What is Fiber Densification?
By Helen Xenos – The term “network densification” is being used more often in relation to wireless network deployments, and more recently, “fiber densification” has become a hot a topic of discussion. So, what exactly is densification?
Densification simply describes the goal or end state of supporting more capacity within the same area or footprint. It is borne from the need of network providers to not only keep up with the increase in bandwidth demand they are seeing, but also grow their competitive edge in delivering a better end user experience for their customers.
Cable or Multi-Service Operators (MSOs) are undergoing a multi-year upgrade of their Hybrid Fiber Coax (HFC) access infrastructure. To provide a better quality of experience to subscribers, they are delivering higher capacity to smaller groups of homes and pushing fiber closer to the edge of the network.
HFC Fiber nodes, which on average service 500 homes per node, are being replaced with 10 to 12 Digital Fiber nodes. These nodes will now service 40 to 64 homes, be pushed deeper into the access, and increase per-user capacity.
An incredible amount of digital fiber nodes are expected to be deployed in the next few years, from tens to hundreds of thousands globally in 2018 and 2019. Fiber densification, the ability to pack as much capacity as possible over the limited fiber resources available, is of critical importance to achieve business objectives.
Finally, the simplest example of fiber densification is the hyperscale data center interconnect application. Global content providers are deploying huge amounts of fiber between massive data centers to maintain their aggressive pace of innovation and keep up with the doubling of bandwidth they are seeing on a yearly basis. more>
Posted in Broadband, Economic development, Economy, Net, Product, Technology
Tagged Broadband, Business improvement, Ciena, Densification, Fiber optics, Internet
By John Hawkins – 100G. One hundred billion bits per second. Let that sink in for a minute.
You may have seen broadband offers from your local phone, cable, or wireless operator for 1 Gb/s services. But 100 Gb/s? Nice as it sounds, who needs it? Well, you’d be surprised.
As it turns out, 100GbE service is in demand for several reasons. Not in your residential context, mind you, but in a growing number of enterprise and operator scenarios – and it’s starting to get noticed. Current industry projections estimate that almost $7B (US) worth of 100G Ethernet services will sell this year, and will approach $20B by 2020.
We have been experiencing continued growth in bandwidth consumption for years. No surprise there. Shipments for 1GbE ports are still the sweet spot and the volume leader, while 10GbE ports are gaining ground according to Ovum. The trend is driven primarily by the growth in enterprise/residential service aggregation, mobile network buildouts, and data center interconnect. more>
Posted in Broadband, Communication industry, Economic development, Economy, History, Product, Science, Technology, Telecom industry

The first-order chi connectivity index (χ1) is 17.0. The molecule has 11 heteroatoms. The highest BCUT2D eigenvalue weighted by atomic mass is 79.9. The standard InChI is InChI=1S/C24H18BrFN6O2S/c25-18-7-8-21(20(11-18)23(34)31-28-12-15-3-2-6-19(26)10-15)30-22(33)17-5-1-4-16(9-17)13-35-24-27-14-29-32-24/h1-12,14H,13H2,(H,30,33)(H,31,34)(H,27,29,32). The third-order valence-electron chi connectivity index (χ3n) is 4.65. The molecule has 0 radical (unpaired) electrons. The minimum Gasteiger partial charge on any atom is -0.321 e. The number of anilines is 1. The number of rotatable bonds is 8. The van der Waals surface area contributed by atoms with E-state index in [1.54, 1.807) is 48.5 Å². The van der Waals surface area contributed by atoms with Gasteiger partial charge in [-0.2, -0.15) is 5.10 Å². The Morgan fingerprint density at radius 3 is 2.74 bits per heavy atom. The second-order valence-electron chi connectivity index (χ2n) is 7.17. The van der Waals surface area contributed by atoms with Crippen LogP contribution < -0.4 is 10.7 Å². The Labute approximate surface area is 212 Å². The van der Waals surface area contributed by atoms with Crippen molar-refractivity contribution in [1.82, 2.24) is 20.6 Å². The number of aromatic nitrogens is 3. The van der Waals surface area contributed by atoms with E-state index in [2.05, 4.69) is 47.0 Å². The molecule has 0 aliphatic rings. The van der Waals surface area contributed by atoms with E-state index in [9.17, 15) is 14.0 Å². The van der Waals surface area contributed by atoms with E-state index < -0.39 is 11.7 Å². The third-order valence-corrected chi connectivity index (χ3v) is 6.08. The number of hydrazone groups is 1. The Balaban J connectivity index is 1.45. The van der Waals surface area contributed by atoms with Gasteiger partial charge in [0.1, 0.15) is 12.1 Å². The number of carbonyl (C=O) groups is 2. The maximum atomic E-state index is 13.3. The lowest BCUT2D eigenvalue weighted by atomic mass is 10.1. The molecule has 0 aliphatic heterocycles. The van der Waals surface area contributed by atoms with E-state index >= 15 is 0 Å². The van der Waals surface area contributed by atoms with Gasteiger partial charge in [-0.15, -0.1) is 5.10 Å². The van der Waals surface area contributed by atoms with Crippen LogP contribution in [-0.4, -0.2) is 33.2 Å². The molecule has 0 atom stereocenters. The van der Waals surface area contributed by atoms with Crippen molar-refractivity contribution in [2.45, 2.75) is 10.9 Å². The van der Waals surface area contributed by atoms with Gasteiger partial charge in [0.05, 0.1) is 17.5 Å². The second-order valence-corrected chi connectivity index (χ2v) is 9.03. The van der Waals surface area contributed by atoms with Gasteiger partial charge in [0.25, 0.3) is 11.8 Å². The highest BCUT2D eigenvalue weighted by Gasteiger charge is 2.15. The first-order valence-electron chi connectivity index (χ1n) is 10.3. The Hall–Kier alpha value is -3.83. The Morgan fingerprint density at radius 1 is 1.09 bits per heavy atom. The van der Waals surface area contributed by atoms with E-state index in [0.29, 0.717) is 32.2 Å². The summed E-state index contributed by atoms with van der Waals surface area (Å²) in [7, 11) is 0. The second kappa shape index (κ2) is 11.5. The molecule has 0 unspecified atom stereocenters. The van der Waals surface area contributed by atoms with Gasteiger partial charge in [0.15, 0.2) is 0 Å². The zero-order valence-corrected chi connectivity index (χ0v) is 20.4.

Tagged 100GbE, bandwidth, Broadband, Ciena, Ethernet, Fiber optics, Internet, Technology
Optic Zoo Networks Keeps Vancouver’s Data Traveling at Blistering Speeds with Ciena
By Tony Ross – Optic Zoo Networks is a recognized brand throughout metro Vancouver due to our extensive carrier grade dark fiber network and infrastructure. Based on demand and to further accelerate our growth and better serve Tier 1 service providers, we knew it was time to take our offerings to the next level.
Our customers need to support bandwidth-hogging applications like virtual and augmented reality, as well as Internet of Things (IoT). However, in order for data to continue to flow with ease, we needed to ensure that Optic Zoo Networks was ready to support that growth. That meant offering new Carrier Ethernet Services (CES), and in turn, required that we build a Carrier Ethernet Network (CEN).
To continue to support top-echelon service providers, however, we needed to build a CEN that could scale instantaneously and meet the needs of organizations in a range of industries – from finance, healthcare, education, and more.
For example, customers that previously wanted to upgrade to higher levels of bandwidth had to go through inefficient processes, such as having to order a network loop that could take weeks. With our CEN, today’s 1G customers can easily upgrade to 10G tomorrow with a simple software upgrade. more> https://goo.gl/fh54t3
Posted in Broadband, Business, Communication industry, CONGRESS WATCH, Economic development, Economy, Education, Net, Product, Science, Technology, Telecom industry
Tagged Broadband, Business improvement, Ciena, Fiber optics, Internet, Net evolution, SDN, Technology
#Ciena25: The Story Behind the Founding of Ciena
By Bruce Watson – The company that would eventually become Ciena began its life as an inspiration inside the head of David Huber. The former General Instruments engineer had an idea for how to help cable companies squeeze more television channels through their lines to end consumers. In 1992, he set out to turn those ideas into a reality, and on November 8, 1992, the paperwork was officially filed in Delaware for the new company.